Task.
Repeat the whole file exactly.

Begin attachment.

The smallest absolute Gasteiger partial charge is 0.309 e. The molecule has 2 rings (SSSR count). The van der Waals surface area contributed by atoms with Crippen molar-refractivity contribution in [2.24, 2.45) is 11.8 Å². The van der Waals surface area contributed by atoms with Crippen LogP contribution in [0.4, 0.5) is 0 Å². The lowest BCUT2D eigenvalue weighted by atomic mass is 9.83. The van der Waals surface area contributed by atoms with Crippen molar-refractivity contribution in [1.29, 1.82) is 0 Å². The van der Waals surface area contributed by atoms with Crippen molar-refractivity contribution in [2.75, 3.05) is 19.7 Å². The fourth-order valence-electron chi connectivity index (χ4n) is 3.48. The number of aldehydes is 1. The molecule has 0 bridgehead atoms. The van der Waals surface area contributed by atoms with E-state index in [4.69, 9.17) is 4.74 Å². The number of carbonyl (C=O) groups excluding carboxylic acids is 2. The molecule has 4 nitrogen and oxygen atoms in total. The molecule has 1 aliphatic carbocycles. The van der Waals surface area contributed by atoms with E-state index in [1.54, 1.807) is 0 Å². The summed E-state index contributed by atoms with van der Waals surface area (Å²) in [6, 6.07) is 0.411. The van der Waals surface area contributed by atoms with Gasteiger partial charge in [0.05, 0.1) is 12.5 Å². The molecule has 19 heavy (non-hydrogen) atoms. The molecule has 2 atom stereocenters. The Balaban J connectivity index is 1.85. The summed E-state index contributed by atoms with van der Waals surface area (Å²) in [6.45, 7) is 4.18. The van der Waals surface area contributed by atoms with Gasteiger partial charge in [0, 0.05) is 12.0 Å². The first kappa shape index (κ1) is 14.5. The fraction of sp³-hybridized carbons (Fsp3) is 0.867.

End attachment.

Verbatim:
The smallest absolute Gasteiger partial charge is 0.309 e. The molecule has 2 rings (SSSR count). The van der Waals surface area contributed by atoms with Crippen molar-refractivity contribution in [2.24, 2.45) is 11.8 Å². The van der Waals surface area contributed by atoms with Crippen LogP contribution in [0.4, 0.5) is 0 Å². The lowest BCUT2D eigenvalue weighted by atomic mass is 9.83. The van der Waals surface area contributed by atoms with Crippen molar-refractivity contribution in [1.29, 1.82) is 0 Å². The van der Waals surface area contributed by atoms with Crippen molar-refractivity contribution in [2.75, 3.05) is 19.7 Å². The fourth-order valence-electron chi connectivity index (χ4n) is 3.48. The number of aldehydes is 1. The molecule has 0 bridgehead atoms. The van der Waals surface area contributed by atoms with E-state index in [4.69, 9.17) is 4.74 Å². The number of carbonyl (C=O) groups excluding carboxylic acids is 2. The molecule has 4 nitrogen and oxygen atoms in total. The molecule has 1 aliphatic carbocycles. The van der Waals surface area contributed by atoms with E-state index in [1.54, 1.807) is 0 Å². The summed E-state index contributed by atoms with van der Waals surface area (Å²) in [6, 6.07) is 0.411. The van der Waals surface area contributed by atoms with Gasteiger partial charge in [0.05, 0.1) is 12.5 Å². The molecule has 19 heavy (non-hydrogen) atoms. The molecule has 2 atom stereocenters. The Balaban J connectivity index is 1.85. The summed E-state index contributed by atoms with van der Waals surface area (Å²) in [6.45, 7) is 4.18. The van der Waals surface area contributed by atoms with Gasteiger partial charge in [0, 0.05) is 12.0 Å². The first kappa shape index (κ1) is 14.5. The fraction of sp³-hybridized carbons (Fsp3) is 0.867.